What Do Black Economists Say About Expanding Black Wealth?

by C.C. Campbell-Rock

The senseless murders of George Floyd and other Black Americans in 2020 launched a resurgence of the Civil Rights Movement. Tens of thousands of people worldwide took to the streets in protest and to send one message.  Black Lives Matter.

The demonstrations not only laid bear the hatred for people of color by many whites, but glaring racial disparities. Economic inequalities rushed into view. Economists, social scientists, civil rights leaders, and financial experts published reports. Starting in the summer, 2020  is now known as the year of  “Reckoning,” for those perpetuating structural racism. This prevents Blacks from building  wealth.

“In terms of catching up [on wealth and income] there’s still a long way to go,” said Gerald Daniels, assistant professor of economics at Howard University. “There’s a lot of unrest in general, with economic instability, due to inequality,” Daniels told the Financial Times in June 2020, at the height of the protests.

 “So much of this unrest, this civil unrest, is tied to economic inequality. That’s just a fact. We need to move the needle on this economic inequality,” said Mellody Hobson. Hobson is an expert on financial literacy and investor education. She is also the  chairwoman of Starbucks Corp. Hobson was also the first African-American woman to head The Economic Club of Chicago.

Some Progress but Disparities Persist

Black families have made progress in civic and economic life since the passage of the Civil Rights Act of 1964. Still they face systemic and cumulative barriers on the road to wealth building. Discrimination, poverty, and a shortage of social connections (including role models and mentors in their communities) continue. These are both mechanisms and results of racial economic inequity. These adverse elements have helped maintain a persistent—and widening—wealth gap.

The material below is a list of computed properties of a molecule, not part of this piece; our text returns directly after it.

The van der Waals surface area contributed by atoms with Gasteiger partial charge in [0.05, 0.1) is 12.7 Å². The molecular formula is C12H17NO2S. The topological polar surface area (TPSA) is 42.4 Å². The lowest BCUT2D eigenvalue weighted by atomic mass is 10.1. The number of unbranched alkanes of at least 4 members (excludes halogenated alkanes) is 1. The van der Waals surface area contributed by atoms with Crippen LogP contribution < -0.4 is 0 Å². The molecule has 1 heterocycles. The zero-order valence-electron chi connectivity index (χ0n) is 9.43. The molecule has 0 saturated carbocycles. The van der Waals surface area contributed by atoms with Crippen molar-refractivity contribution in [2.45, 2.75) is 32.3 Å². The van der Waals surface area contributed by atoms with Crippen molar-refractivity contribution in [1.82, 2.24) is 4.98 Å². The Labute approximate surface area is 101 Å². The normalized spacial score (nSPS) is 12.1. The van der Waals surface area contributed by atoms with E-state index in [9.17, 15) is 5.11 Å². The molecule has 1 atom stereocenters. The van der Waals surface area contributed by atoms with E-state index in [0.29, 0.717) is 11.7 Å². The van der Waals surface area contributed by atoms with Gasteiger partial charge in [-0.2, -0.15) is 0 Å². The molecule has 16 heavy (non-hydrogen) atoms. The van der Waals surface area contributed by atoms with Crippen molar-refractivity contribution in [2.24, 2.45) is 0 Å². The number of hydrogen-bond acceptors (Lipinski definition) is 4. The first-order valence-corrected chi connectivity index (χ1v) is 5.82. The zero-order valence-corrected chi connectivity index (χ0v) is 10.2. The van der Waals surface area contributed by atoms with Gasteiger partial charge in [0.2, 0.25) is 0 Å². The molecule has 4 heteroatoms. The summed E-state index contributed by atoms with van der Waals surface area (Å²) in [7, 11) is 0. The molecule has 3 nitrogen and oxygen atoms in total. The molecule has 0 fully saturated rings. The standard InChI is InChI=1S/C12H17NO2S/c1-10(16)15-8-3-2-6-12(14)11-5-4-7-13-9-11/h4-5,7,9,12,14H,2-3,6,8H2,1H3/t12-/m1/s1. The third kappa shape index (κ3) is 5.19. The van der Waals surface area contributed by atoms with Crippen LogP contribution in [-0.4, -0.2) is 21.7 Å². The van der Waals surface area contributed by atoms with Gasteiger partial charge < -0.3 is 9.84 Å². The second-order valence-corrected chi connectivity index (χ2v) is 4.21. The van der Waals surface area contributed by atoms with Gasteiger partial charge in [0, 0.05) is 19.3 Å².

Statistics from a recent study by McKinsey & Co. on the economic impact of the racial wealth gap point to the dire need for Black Americans to have access to wealth-building tools.

 In “The Economic Impact of Closing the Racial Wealth Gap,” a 2019 report written by Black economists at McKinsey & Company, Black Americans can expect to earn up to $1 million less than white Americans over their lifetime. And the median white family had more than 10 times the wealth of the median black family in 2016. Many economists contend this will continue to spread.

“Further, 65% of black Americans live in 16 states that score “well below the national average” in terms of health-care access, public health and economic opportunities. These three areas  accelerate wealth generation.“

“The widening racial wealth gap disadvantages black families, individuals, and communities and limits black citizens’ economic power and prospects, and the effects are cyclical. Such a gap contributes to intergenerational economic precariousness: almost 70 percent of middle-class black children are likely to fall out of the middle class as adults,” the economists wrote. 

“Other than its obvious negative impact on human development for black individuals and communities, the racial wealth gap also constrains the US economy as a whole. It is estimated that its dampening effect on consumption and investment will cost the US economy between $1 trillion and $1.5 trillion between 2019 and 2028—4 to 6 percent of the projected GDP in 2028,” the economists wrote.

In December 2020, McKinsey & Co. created a Black Economic Institute to bolster and institutionalize both their recent and long-standing research.


Some policy experts and economists say Reparations for slavery and American apartheid should be paid to descendants of enslaved Black people.   

Dr. Sandy Darity, Samuel DuBois Cook Professor of Public Policy and professor of economics and of African and African-American studies at Duke University and his wife, Kirsten Mullen, co-authored “From Here to Equality: Reparations for Black Americans in the Twenty-First Century.” They held a virtual event to discuss the book in 2020. They offered an explanation as to why Black Americans should be awarded reparations.